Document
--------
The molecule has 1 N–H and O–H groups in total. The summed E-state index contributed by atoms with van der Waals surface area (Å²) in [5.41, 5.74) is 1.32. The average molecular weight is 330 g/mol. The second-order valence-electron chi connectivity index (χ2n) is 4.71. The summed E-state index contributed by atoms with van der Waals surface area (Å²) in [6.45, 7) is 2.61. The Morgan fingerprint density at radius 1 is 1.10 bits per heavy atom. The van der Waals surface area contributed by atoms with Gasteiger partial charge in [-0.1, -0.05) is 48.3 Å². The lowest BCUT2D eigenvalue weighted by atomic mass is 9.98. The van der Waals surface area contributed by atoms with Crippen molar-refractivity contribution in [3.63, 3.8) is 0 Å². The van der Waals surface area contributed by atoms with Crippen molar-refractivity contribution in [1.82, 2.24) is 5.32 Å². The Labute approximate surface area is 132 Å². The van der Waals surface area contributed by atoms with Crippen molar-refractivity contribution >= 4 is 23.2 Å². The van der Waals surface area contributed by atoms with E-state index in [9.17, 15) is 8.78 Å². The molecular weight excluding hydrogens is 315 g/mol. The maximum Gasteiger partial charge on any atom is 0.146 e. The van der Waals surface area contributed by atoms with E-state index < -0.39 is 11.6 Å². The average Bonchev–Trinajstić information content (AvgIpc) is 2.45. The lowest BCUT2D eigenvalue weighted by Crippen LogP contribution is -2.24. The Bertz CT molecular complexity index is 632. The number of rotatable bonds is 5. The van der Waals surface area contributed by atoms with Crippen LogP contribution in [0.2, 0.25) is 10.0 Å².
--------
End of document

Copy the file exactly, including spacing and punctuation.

The molecule has 1 N–H and O–H groups in total. The summed E-state index contributed by atoms with van der Waals surface area (Å²) in [5.41, 5.74) is 1.32. The average molecular weight is 330 g/mol. The second-order valence-electron chi connectivity index (χ2n) is 4.71. The summed E-state index contributed by atoms with van der Waals surface area (Å²) in [6.45, 7) is 2.61. The Morgan fingerprint density at radius 1 is 1.10 bits per heavy atom. The van der Waals surface area contributed by atoms with Gasteiger partial charge in [-0.1, -0.05) is 48.3 Å². The lowest BCUT2D eigenvalue weighted by atomic mass is 9.98. The van der Waals surface area contributed by atoms with Crippen molar-refractivity contribution in [3.63, 3.8) is 0 Å². The van der Waals surface area contributed by atoms with Crippen molar-refractivity contribution in [1.82, 2.24) is 5.32 Å². The Labute approximate surface area is 132 Å². The van der Waals surface area contributed by atoms with Crippen molar-refractivity contribution >= 4 is 23.2 Å². The van der Waals surface area contributed by atoms with E-state index in [9.17, 15) is 8.78 Å². The molecular weight excluding hydrogens is 315 g/mol. The maximum Gasteiger partial charge on any atom is 0.146 e. The van der Waals surface area contributed by atoms with E-state index < -0.39 is 11.6 Å². The average Bonchev–Trinajstić information content (AvgIpc) is 2.45. The lowest BCUT2D eigenvalue weighted by Crippen LogP contribution is -2.24. The Bertz CT molecular complexity index is 632. The number of rotatable bonds is 5. The van der Waals surface area contributed by atoms with Crippen LogP contribution in [0.2, 0.25) is 10.0 Å².